ROCHESTER, N.Y. (WROC) — The words March and wind storm go hand-in-hand for the Rochester region.
This year is no different as strong winds gusting potentially over 60 mph will be possible across Western New York during the day Friday.
This setup is very typical of what makes for damaging winds in Rochester. That is a deep low pressure system passing by just to the west and north through Ohio and into southern Ontario, Canada. Lets cover the timing and impacts.
The storm will be moving through the Ohio River Valley overnight and rain showers will break into Western New York. Some of this rain could be locally heavy at times with winds out of the south gusting 20-30 mph. There may even be a few rumbles of thunder because of instability in the atmosphere.
The low breaks into Michigan and Southern Ontario, bringing some of the strongest winds to Western New York. A strong batch of winds 1,500 meters overhead may start to move down toward the surface and lead to gusts nearing 50 mph with winds sustained near 40 mph. Winds come out of the southwest.
The focus at this point will be areas across Rochester, Monroe County, and west to Buffalo. While higher elevations across the Bristol Hills will see strong wind gusts, funneling wind off Lake Erie through Buffalo, Genesee County, and up toward Rochester will be the corridor where some of the strongest winds will be felt. This is the focus of the High Wind Warnings issued by the National Weather Service.
A rapid shift in wind direction out of the west happens sometime in the early afternoon. This can help some of those stronger winds get down to the surface and there will be a small window of gusts to crest 60 mph. This is typically the threshold where more impactful damage may happen. Winds will begin to die down by evening as the storm quickly pulls out of the region.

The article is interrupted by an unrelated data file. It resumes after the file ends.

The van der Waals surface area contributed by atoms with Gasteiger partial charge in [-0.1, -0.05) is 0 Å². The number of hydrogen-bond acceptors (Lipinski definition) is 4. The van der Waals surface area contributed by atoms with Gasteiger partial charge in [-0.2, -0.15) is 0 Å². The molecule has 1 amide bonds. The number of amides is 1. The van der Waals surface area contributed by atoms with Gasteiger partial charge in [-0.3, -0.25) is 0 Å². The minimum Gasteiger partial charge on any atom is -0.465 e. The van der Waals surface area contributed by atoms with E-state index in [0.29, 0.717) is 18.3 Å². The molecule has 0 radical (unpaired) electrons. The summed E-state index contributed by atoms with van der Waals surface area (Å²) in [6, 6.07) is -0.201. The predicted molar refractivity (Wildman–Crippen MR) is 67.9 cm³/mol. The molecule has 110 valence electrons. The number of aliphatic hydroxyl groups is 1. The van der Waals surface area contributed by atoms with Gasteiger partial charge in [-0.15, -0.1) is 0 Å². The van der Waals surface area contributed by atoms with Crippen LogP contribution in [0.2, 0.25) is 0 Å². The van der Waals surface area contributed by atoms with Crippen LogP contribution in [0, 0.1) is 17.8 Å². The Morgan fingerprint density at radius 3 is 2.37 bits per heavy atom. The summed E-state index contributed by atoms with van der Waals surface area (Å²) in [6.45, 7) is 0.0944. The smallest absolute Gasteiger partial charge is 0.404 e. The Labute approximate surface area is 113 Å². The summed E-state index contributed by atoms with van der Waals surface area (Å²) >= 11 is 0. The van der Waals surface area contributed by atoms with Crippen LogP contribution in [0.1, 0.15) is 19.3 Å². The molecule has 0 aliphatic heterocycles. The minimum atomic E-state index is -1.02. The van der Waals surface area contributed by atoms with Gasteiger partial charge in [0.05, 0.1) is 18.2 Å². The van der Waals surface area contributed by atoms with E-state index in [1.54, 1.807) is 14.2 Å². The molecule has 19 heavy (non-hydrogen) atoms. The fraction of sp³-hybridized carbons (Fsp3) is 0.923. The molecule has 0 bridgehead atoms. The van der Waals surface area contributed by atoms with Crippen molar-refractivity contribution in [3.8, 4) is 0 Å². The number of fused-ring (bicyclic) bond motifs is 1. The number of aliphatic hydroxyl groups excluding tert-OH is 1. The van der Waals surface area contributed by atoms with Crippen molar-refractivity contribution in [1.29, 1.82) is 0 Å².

- Power outages will be possible. If you have a generator, make sure it is functioning. Otherwise, make sure to have some portable phone chargers, a few gallons of extra water, some non-perishable foods, flashlights, and extra blankets. According to the Red Cross, food can remain cold in a freeze for about four hours.
- If your trash day is Friday, certainly make sure to watch those bins as they can get legs on windy days like this.
- Make sure to secure all outdoor furniture, grills, fireplaces, etc that may have been put out during the early stretch of nice weather
- Driving can become difficult during high wind situations. Make sure to keep two hands on the wheel and watch for small branches on roadways.
- Have a few stock photos of your home on hand. If there is any damage from a fallen tree or powerline, you will want to have “before and after” pictures for insurance purposes.
- Know where the most vulnerable trees are in your yard. Understand that the weaker and older trees (especially ash trees) will be the ones to come down first.
- Have your power company on standby. RG&E has an app in which you can record and track outages. You can find that here.